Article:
Judd singles out Florissant as a city that provides a high level of services. Many other North County cities, he says, have unusually high tax rates. But with the low assessed values of their properties, they are still unable to generate enough money to provide adequate services.
Retail revenue has also followed the move out west.
The city of Jennings was once home to the first generation of suburban shopping malls -- such as River Roads, which had a Stix, Baer & Fuller, a J.C. Penney and a Woolworth's during its heyday in the 1960s. By 1995, all that remained of those stores was a J.C. Penney outlet, and when it closed its doors, so did many of the shopping center's other tenants. Northland Shopping Center lost Famous-Barr in 1994, and more vacancies followed there.
Jennings Mayor Benjamin Sutphin has lived in the city for 20 years. "When we moved in, we were within five minutes of any shopping you wanted to do. That's not true today," he says. "There's not really anyplace to do Christmas shopping. You have to go to Ferguson, Florissant, Jamestown or Northwest Plaza," he says.
"Everybody is migrating on out to St. Charles and West County, and a lot of the shopping conveniences have gone with them," Sutphin says. The departure of needed medical services is just an added blow.
"North County is still saturated with people, young people and families. I think they're kind of abandoning us to a point," he says. "It's like when they closed the city hospitals. I think that was a crock, too. It's like now all they're looking for is big high class and the big money, and to heck with the common folk."
Ferguson suffered a steep decline in population in the 1980s, something Mayor Steve Wegert attributes to white flight and the effects of uncontrolled urban sprawl. "When Ferguson was incorporated 100 years ago ... people wanted to move away from the dirt and noise of downtown," he says. "This was urban sprawl back then. We've both benefited and are now a victim of urban sprawl."
He sees the layoffs associated with McDonnell Douglas and the company's subsequent merger with Boeing as a factor in the region's decline. In 1990, at its peak, McDonnell Douglas employed 40,000 people in the St. Louis area. Today, a fraction of that number, 16,300 people, work for Boeing -- and more layoffs are likely.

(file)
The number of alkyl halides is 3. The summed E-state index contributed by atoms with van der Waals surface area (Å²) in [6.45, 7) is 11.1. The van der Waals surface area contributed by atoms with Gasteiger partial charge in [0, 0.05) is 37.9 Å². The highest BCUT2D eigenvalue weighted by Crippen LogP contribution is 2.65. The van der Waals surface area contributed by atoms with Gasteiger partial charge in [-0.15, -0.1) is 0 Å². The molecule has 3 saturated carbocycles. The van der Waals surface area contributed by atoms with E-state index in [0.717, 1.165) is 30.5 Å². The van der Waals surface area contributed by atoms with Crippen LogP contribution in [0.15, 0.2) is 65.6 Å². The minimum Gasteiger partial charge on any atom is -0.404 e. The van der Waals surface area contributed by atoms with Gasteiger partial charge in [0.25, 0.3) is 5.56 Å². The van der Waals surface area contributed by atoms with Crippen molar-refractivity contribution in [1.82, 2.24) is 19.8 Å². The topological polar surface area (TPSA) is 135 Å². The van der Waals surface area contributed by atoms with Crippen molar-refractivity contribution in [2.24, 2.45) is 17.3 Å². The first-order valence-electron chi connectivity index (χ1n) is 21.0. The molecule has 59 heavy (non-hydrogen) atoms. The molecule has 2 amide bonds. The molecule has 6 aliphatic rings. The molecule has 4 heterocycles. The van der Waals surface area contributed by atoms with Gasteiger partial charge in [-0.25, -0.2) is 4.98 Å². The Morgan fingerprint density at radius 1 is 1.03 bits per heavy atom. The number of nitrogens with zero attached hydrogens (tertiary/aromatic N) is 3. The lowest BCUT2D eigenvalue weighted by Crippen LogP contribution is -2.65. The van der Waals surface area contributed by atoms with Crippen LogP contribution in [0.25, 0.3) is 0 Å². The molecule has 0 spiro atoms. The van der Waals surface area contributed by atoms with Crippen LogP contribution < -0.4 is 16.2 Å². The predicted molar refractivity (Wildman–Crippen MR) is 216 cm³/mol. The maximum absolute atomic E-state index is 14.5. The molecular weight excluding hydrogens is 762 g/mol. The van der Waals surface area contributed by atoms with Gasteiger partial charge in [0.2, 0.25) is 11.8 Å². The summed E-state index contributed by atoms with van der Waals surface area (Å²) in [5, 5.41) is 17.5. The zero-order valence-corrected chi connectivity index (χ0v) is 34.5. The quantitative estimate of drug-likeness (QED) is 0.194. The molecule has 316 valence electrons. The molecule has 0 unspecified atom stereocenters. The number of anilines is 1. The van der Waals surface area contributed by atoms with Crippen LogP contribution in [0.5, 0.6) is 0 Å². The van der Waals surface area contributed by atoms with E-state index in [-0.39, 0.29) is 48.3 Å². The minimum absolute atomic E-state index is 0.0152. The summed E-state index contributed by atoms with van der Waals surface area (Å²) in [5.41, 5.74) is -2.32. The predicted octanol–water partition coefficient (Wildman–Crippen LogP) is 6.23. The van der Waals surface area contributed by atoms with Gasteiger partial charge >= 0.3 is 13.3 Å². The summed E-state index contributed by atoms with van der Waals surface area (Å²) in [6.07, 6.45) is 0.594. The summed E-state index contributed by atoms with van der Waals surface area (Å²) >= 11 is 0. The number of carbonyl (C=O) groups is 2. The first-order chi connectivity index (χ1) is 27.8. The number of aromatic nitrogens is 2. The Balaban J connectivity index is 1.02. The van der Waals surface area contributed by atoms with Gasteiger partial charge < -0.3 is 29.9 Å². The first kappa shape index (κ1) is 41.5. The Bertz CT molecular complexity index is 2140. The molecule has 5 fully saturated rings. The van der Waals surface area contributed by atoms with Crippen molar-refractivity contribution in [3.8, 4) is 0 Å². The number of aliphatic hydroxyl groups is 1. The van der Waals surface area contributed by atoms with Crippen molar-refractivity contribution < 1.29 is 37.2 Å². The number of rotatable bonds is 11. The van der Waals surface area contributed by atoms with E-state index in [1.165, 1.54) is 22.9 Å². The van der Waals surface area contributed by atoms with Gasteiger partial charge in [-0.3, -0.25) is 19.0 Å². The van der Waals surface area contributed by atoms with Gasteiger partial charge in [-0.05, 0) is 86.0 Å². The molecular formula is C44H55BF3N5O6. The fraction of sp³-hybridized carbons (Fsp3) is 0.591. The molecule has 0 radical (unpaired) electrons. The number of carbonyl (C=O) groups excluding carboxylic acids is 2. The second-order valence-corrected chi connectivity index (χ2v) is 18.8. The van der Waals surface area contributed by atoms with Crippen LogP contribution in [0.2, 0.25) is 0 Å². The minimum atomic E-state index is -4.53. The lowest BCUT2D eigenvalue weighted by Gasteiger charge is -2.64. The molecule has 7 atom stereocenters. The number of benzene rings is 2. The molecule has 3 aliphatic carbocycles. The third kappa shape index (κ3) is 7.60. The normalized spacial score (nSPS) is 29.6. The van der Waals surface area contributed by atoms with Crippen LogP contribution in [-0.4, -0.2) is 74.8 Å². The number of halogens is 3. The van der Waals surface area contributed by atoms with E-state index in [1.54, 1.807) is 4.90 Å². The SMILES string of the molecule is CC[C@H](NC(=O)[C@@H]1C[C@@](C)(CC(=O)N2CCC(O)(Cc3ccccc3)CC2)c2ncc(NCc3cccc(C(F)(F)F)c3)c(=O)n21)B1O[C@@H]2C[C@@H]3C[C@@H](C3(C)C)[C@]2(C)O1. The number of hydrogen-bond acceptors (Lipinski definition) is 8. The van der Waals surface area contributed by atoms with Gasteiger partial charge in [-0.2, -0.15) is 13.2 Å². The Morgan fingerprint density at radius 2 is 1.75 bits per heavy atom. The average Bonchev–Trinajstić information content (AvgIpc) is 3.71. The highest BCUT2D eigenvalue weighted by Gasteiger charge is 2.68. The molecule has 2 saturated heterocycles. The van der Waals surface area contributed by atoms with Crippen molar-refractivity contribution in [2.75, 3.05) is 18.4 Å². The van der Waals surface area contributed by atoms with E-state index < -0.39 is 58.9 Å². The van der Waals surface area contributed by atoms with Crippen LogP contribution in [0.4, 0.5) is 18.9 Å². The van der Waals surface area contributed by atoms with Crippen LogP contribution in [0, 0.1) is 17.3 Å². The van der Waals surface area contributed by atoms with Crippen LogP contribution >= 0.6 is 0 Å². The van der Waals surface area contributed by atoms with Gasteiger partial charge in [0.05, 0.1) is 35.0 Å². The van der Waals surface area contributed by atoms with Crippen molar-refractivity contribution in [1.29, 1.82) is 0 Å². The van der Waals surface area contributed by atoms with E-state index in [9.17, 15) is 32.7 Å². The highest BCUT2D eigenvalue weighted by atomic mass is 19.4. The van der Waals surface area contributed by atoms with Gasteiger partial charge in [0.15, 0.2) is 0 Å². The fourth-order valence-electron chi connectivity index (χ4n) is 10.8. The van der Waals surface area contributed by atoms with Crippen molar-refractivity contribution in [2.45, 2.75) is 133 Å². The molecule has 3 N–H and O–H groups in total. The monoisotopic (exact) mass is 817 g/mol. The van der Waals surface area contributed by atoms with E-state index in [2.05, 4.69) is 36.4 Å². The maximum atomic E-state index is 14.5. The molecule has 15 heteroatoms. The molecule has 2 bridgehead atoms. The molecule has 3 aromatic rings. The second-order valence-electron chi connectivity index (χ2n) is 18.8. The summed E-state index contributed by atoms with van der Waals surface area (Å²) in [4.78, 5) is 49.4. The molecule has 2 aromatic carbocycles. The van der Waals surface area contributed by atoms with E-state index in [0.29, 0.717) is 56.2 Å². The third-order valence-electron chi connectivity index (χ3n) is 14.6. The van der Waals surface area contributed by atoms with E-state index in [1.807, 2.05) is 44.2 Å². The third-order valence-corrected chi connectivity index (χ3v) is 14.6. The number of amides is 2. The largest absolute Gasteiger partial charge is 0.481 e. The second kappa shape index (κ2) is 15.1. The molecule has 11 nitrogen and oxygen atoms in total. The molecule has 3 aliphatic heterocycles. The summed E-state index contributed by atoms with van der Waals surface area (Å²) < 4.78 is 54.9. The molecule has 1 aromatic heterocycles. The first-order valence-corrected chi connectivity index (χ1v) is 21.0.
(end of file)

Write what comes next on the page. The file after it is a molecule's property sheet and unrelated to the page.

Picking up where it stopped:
"Boeing was to North County what Chrysler is to Fenton. That's the major employer, the major tax base," Wegert says. "When a company like that has problems and is significantly downsized, it has a ripple effect."
He agrees that the area also continues to suffer from the "go west" syndrome.
"People are moving to what they view as better opportunities, better jobs, better fill-in-the-blank. We still are slowly bleeding the middle class out of our North County communities, and that is the key to the strength of a community -- the middle class."
Retail has left his city, too. Ferguson went without a supermarket for two years after Schnucks pulled out, although it has since been replaced with a Shop-'N-Save.
What can stem, or reverse, the decline? Wegert believes North County municipalities must better market themselves and provide better services. His city is considering whether to build a community center, for instance. He says St. Louis County government hasn't helped matters, with decisions like one that replaced a Target facility on I-270 in Ferguson with a non-revenue-generating church. "It just doesn't make any sense that a complex the size of a Target store with frontage on the highway and the best the county could do to help fill that facility is a church," he says.
He wants the county to do more to help.
"There needs to be a concerted push from the county and the state to help with these migrations," Wegert says.
In Florissant, where the mayor worries about the viability of the city's North County neighbors, Eagan sees property-tax-base sharing as "the answer. You don't have to be a rocket scientist to figure that out." It was proposed in an October study by Minnesota lawmaker Myron Orfield called "St. Louis Metropolitics" and commissioned by Metropolitan Congregations United for St. Louis, a coalition of 62 churches.
The idea could provide lower taxes and better services to 80 percent of the region, the study claims, if cities contributed a portion of their tax base to a pool, which would then be redistributed on the basis of a formula that would give preference to cities struggling with low tax bases and high social needs. Most of the biggest recipients would be inner suburbs such as Wellston, Pine Lawn and Jennings.
But Eagan holds out little hope that such a plan could become reality: "Until such time there is state legislation mandating such an approach, it is not going to happen. People are not voluntarily going to do this. The cities that have do not want to give to the cities that have not."
Judd sees no easy answers, either, given the sheer number of municipalities in North County. "In this metropolitan area, there has always been huge resistance to any idea of consolidating municipalities. But short of that, I don't know what can be done."